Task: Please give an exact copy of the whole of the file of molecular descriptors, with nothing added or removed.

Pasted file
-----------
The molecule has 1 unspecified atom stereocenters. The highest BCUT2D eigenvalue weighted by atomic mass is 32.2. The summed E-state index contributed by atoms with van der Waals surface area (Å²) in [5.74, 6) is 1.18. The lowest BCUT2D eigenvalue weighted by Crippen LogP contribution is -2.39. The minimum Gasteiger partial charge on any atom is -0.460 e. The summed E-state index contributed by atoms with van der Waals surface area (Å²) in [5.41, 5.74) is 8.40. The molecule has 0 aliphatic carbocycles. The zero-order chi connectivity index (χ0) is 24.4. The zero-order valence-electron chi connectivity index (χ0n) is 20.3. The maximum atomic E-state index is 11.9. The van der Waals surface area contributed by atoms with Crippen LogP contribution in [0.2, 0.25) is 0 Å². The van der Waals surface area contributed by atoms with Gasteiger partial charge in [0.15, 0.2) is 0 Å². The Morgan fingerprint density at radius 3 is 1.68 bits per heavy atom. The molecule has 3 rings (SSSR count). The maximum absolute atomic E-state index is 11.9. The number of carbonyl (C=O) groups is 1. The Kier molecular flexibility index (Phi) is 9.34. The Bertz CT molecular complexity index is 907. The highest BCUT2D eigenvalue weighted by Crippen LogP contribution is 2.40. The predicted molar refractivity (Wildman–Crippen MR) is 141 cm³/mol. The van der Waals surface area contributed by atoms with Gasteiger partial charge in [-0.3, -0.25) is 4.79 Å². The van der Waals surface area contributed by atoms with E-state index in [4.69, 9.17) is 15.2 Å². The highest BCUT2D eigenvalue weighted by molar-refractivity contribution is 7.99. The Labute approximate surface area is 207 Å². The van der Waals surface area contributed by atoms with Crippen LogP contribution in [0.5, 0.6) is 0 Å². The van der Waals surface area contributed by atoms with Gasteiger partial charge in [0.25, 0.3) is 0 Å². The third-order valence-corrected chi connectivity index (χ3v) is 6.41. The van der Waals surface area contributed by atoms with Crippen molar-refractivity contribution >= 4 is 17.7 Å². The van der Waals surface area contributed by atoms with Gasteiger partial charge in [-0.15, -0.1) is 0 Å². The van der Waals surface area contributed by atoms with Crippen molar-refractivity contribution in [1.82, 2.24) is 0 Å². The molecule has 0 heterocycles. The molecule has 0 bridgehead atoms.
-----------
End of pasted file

The molecule has 1 unspecified atom stereocenters. The highest BCUT2D eigenvalue weighted by atomic mass is 32.2. The summed E-state index contributed by atoms with van der Waals surface area (Å²) in [5.74, 6) is 1.18. The lowest BCUT2D eigenvalue weighted by Crippen LogP contribution is -2.39. The minimum Gasteiger partial charge on any atom is -0.460 e. The summed E-state index contributed by atoms with van der Waals surface area (Å²) in [5.41, 5.74) is 8.40. The molecule has 0 aliphatic carbocycles. The zero-order chi connectivity index (χ0) is 24.4. The zero-order valence-electron chi connectivity index (χ0n) is 20.3. The maximum atomic E-state index is 11.9. The van der Waals surface area contributed by atoms with Crippen LogP contribution in [0.2, 0.25) is 0 Å². The van der Waals surface area contributed by atoms with Gasteiger partial charge in [0.15, 0.2) is 0 Å². The Morgan fingerprint density at radius 3 is 1.68 bits per heavy atom. The molecule has 3 rings (SSSR count). The maximum absolute atomic E-state index is 11.9. The number of carbonyl (C=O) groups is 1. The Kier molecular flexibility index (Phi) is 9.34. The Bertz CT molecular complexity index is 907. The highest BCUT2D eigenvalue weighted by Crippen LogP contribution is 2.40. The predicted molar refractivity (Wildman–Crippen MR) is 141 cm³/mol. The van der Waals surface area contributed by atoms with Gasteiger partial charge in [-0.3, -0.25) is 4.79 Å². The van der Waals surface area contributed by atoms with E-state index in [4.69, 9.17) is 15.2 Å². The highest BCUT2D eigenvalue weighted by molar-refractivity contribution is 7.99. The Labute approximate surface area is 207 Å². The van der Waals surface area contributed by atoms with Crippen LogP contribution in [0.5, 0.6) is 0 Å². The van der Waals surface area contributed by atoms with Gasteiger partial charge in [0.25, 0.3) is 0 Å². The third-order valence-corrected chi connectivity index (χ3v) is 6.41. The van der Waals surface area contributed by atoms with Crippen molar-refractivity contribution >= 4 is 17.7 Å². The van der Waals surface area contributed by atoms with Gasteiger partial charge in [-0.15, -0.1) is 0 Å². The van der Waals surface area contributed by atoms with Crippen molar-refractivity contribution in [1.82, 2.24) is 0 Å². The molecule has 0 heterocycles. The molecule has 0 bridgehead atoms.